Unlike other dental implants, the Bicon System, requires only
two parts. There are no screws, torque drivers, impression
posts or special copings. The restoration of the Bicon implant
is the same as that of a post and core. If you can take an
impression and cement a crown, then you can successfully restore
a Bicon implant.
Instead of screws joining the implant to the abutment, a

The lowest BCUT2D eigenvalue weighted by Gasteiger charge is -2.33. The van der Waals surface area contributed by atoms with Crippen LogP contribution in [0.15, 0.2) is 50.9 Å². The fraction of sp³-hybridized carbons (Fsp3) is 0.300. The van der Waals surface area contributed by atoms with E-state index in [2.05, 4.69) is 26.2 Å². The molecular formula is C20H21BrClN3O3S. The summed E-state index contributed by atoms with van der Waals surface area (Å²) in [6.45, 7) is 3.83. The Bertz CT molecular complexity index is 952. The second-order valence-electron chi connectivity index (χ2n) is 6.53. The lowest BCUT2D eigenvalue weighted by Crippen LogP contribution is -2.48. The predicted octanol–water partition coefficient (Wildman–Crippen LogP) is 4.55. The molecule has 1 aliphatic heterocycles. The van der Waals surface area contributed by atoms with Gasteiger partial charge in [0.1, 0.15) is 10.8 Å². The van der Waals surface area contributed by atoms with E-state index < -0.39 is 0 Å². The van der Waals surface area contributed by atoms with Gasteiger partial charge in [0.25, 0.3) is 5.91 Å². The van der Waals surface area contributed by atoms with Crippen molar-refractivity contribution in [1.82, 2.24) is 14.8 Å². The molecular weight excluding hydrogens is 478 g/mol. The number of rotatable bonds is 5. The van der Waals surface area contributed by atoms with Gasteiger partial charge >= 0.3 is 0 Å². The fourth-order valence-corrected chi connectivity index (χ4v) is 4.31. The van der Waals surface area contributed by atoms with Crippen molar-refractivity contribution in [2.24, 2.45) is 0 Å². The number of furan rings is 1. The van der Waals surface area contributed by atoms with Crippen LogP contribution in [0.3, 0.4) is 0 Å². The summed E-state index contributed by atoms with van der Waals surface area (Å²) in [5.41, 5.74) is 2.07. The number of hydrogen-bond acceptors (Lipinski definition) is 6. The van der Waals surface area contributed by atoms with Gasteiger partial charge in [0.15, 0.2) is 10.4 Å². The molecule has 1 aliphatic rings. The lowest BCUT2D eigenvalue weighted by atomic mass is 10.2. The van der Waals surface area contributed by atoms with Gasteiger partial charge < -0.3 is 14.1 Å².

locking taper joins the Bicon implant to the Bicon abutment.
The locking taper or friction is a well known engineering
principle that is used in orthopedic hip replacements; dentists
use it each day with their dental lathes. The metal to metal
contact means that there is no rotation and no bacterial leakage
once the abutment is properly tapped into the implant. No
rotation means that the design and execution of treatment
plans are simpler and more predictable; it is not necessary
to splint the implant to natural teeth or to other implants
in order to gain stability.